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A Letter from Pastor Mary



Dear Brothers and Sisters in Christ,

I’m sure I’ve shared with virtually everyone at one point or another my addiction to National Public Radio, if not in an outright endorsement then in repeating a story I’ve heard on NPR.

Some time ago, however, I gave myself a Sabbatical from TV news. I find current affairs tiresome when they are not downright infuriating, and so I decided to opt out of watching.

I thought I was keeping up with current events by listening to the radio. And I was – to some extent. But I hadn’t SEEN the news, particularly the tragic stories reported from Syria. That all changed last Sunday evening, when I happened to be in front of the TV in time for “60 Minutes.” I grew up hearing the tick, tick, tick of the stopwatch, and lo these many years later I can still recognize recordings of the voices of Mike Wallace and Morley Safer, although they are both long deceased. So I watched “60 Minutes.”

I was devastated. The first feature on “60 Minutes” was about the voiceless, heretofore (to me) faceless Syrian civilians who have been murdered by chemical weapons since late 2015. I KNEW this was happening, and I was appalled, but I hadn’t SEEN the pictures of it. The images broke my heart.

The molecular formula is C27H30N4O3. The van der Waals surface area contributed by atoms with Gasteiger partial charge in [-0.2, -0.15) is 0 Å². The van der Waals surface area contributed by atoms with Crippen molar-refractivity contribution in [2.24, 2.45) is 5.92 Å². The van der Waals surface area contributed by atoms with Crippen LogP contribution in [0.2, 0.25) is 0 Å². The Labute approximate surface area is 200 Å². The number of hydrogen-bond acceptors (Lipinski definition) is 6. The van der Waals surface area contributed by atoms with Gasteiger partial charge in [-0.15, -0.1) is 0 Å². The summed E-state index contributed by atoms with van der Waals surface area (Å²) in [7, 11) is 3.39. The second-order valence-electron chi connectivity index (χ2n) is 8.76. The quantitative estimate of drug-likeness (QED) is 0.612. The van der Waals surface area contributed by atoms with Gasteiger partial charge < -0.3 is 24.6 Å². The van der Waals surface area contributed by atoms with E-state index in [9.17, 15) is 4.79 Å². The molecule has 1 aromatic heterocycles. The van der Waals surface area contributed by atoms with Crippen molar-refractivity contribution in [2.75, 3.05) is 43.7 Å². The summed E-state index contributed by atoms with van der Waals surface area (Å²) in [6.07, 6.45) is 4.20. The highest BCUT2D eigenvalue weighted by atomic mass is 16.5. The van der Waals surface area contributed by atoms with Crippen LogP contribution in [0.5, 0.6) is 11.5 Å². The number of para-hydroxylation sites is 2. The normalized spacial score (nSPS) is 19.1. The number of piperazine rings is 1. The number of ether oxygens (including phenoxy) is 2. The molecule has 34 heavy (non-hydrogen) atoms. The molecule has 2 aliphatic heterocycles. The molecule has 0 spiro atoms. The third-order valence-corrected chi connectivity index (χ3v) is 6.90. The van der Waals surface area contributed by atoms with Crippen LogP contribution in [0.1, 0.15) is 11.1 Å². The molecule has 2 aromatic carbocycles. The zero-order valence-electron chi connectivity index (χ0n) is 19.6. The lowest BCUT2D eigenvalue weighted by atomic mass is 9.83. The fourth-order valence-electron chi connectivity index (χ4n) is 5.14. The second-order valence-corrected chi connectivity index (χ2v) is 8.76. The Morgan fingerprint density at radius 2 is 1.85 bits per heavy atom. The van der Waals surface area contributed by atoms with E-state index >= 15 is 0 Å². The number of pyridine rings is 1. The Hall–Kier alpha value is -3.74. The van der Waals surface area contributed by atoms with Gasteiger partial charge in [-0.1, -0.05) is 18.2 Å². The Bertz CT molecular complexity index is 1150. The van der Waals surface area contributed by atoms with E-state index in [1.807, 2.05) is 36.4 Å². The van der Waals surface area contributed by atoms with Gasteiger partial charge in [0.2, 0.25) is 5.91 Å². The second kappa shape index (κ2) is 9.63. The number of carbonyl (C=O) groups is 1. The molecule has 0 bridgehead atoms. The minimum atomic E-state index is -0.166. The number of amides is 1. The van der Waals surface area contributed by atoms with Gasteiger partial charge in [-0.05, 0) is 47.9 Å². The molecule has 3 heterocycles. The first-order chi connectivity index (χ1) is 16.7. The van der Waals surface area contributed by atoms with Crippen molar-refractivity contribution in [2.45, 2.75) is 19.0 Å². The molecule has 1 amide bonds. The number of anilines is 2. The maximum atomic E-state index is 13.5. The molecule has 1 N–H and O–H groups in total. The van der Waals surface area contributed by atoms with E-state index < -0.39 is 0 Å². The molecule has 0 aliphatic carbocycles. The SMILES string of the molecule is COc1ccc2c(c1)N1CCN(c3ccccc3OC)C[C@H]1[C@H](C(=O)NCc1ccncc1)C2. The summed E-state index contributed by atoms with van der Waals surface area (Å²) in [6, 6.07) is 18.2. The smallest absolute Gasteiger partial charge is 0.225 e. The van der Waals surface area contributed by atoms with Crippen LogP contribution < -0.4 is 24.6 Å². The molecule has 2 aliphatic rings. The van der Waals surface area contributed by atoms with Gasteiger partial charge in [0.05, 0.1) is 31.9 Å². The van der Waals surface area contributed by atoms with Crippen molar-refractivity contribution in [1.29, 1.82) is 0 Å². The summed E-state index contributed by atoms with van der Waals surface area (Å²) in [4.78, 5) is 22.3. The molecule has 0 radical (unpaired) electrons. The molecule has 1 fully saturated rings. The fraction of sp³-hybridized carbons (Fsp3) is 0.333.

“My God, my God, why have you forsaken me? Why are you so far from helping me, from the words of my groaning?” The words of Psalm 22 are claimed as Holy Scripture by Jew, Christian, and Muslim, and were among Jesus’ last words on the cross. They were the only words I could come up with in response to seeing this momentous tragedy. I saw the bodies of beautiful brown-eyed babies and children were laid out in death along with their young parents and their grandparents, who were my age when they died. They drowned in the foam that the chemical weapons induced in their lungs. It was not painless.

It is not to be borne.

It’s a privilege NOT to know about other people’s sufferings because then it need not trouble a person.

What can I do? I was ready to pack my bags to go to Syria and figure it out, but realistically, I don’t really have much to offer. But I realized an important Lenten lesson last Sunday evening – which is, that at the very least, it is my responsibility as a Christian to know – to SEE – the anguish of my brothers and sisters, even when they are on the other side of the world. I feel helpless to help them, but I am not. I can pray for them. I can learn about them. I can ask people who know what we can do to help – and then I can do those things.

I learned, through brief research today, that our denomination supports relief work in Syria, currently through the Syria Lebanon Partnership Network and the Jinishian Memorial Program. JMP began working with refugees when Christian Armenians were fleeing to Syria to escape persecution. It was originally staffed by American Presbyterians and is now staffed by native Syrians.

You will be hearing more about the ways we can make a difference through our One Great Hour of Sharing efforts as well.

Love one another – that was Jesus’ last lesson to his disciples. If we are to love, we must also know. I’ll be keeping my eyes open now; it is the least I can do.

See you in church.